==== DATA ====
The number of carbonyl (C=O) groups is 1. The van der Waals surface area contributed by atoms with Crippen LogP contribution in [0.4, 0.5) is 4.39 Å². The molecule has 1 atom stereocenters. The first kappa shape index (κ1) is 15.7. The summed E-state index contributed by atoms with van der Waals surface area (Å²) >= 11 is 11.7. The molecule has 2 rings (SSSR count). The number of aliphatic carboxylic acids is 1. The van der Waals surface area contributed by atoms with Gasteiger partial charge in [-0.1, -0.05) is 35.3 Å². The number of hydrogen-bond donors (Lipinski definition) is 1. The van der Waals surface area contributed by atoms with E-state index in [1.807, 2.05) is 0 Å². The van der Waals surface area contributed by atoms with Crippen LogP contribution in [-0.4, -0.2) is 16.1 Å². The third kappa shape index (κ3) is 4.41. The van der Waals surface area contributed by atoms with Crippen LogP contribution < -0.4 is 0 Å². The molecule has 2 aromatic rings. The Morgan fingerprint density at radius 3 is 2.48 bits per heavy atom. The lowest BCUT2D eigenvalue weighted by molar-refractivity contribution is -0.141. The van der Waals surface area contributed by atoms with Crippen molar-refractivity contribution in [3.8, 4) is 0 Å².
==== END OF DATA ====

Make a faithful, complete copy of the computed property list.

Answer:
The number of carbonyl (C=O) groups is 1. The van der Waals surface area contributed by atoms with Crippen LogP contribution in [0.4, 0.5) is 4.39 Å². The molecule has 1 atom stereocenters. The first kappa shape index (κ1) is 15.7. The summed E-state index contributed by atoms with van der Waals surface area (Å²) >= 11 is 11.7. The molecule has 2 rings (SSSR count). The number of aliphatic carboxylic acids is 1. The van der Waals surface area contributed by atoms with Gasteiger partial charge in [-0.1, -0.05) is 35.3 Å². The number of hydrogen-bond donors (Lipinski definition) is 1. The van der Waals surface area contributed by atoms with E-state index in [1.807, 2.05) is 0 Å². The van der Waals surface area contributed by atoms with Crippen LogP contribution in [-0.4, -0.2) is 16.1 Å². The third kappa shape index (κ3) is 4.41. The van der Waals surface area contributed by atoms with Crippen LogP contribution < -0.4 is 0 Å². The molecule has 2 aromatic rings. The Morgan fingerprint density at radius 3 is 2.48 bits per heavy atom. The lowest BCUT2D eigenvalue weighted by molar-refractivity contribution is -0.141. The van der Waals surface area contributed by atoms with Crippen molar-refractivity contribution in [3.8, 4) is 0 Å².